Learning about Loss

“You’re gonna learn about loss,” growled Robert De Niro in my favourite role of his (yes, even Travis Bickle), playing Max Cady in Cape Fear. Now, a quarter of century later, and even longer since Robert Mitchum may have spoken the line (I dunno), the lesson has reached me.

 

It being the last day of Nanowrimo, this should have been my triumphant announcement, 50,000 words in a month, yay me! But no, not this year. I’ve been Nanoing since 2011, and always book the 30th off for last day finishing – they must think I’m half Scottish at work, because I’m never there on St. Andrew’s Day. And in those years, the only previous non-win was in 2014 when the kitchen was being re-fitted, and I had very little time to myself. No such excuses this year.

Instead, my lack of success was on, or rather in, my own head, as I lapsed into the nasty habit of wallowing in an unhappiness that was largely of my own making. Nevertheless, I stayed in the game for the first half of the month, behind the rate but not insurmountably so, but when it came down to a choice between going all in or giving up, I froze and ended up choosing the latter by default.

And anyway, it’s only Nanowrimo, and not my first time not winning, certainly not enough to learn about loss. So what else have I lost? Well my stiff upper lip for one. After growing up driven by not wanting to show weakness or admit vulnerability, I have lived with untreated depression for all my adult life. That’s now changed: at the start of the month I had my first mental health GP appointment, and at the end of the month I had my first appointment with the iTalk counselling service. That’s actually a gain rather than a loss, but a heavy loss came with it, thanks to my stupidly walking away from that GP appointment without a prescription of anti-depressants. Knowing I needed treatment on two levels, but not yet receiving either, affected me badly and I sank to a pretty low place. Much worse, I was petty and selfish while I was down there, and managed to completely alienate one of my closest online friends. That’s some loss to learn about, right there.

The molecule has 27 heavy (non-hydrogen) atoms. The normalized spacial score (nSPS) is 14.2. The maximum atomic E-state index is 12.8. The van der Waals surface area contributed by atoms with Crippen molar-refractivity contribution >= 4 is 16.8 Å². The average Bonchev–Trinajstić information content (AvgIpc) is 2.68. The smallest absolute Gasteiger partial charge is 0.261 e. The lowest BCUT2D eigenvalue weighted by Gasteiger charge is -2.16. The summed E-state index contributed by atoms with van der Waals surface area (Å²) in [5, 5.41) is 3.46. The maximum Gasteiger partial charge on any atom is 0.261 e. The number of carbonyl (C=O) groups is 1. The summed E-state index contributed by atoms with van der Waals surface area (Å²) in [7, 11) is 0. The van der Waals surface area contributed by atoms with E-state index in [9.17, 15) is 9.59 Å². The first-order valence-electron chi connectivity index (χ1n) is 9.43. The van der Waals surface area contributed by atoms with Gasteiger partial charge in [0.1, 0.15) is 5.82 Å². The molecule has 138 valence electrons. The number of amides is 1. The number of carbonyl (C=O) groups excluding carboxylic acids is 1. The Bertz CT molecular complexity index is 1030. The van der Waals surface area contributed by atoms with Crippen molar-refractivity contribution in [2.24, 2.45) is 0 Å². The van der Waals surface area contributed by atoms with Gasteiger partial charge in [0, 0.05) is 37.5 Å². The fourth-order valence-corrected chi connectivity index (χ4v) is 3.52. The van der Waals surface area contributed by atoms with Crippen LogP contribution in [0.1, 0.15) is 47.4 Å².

Another friend stepped up, which I will be eternally grateful for, but the cruellest irony is that she herself has now suffered a terrible loss and bereavement of her own. Apart from the heartbreak and the unfairness of it all, it makes me see my little problems in a new light. I’ve lost a writing challenge and a couple of Facebook accounts, but that’s all really. So as much as I’ve learned about loss, I’ve learned about perspective. Now let’s hope I can use the lesson wisely.

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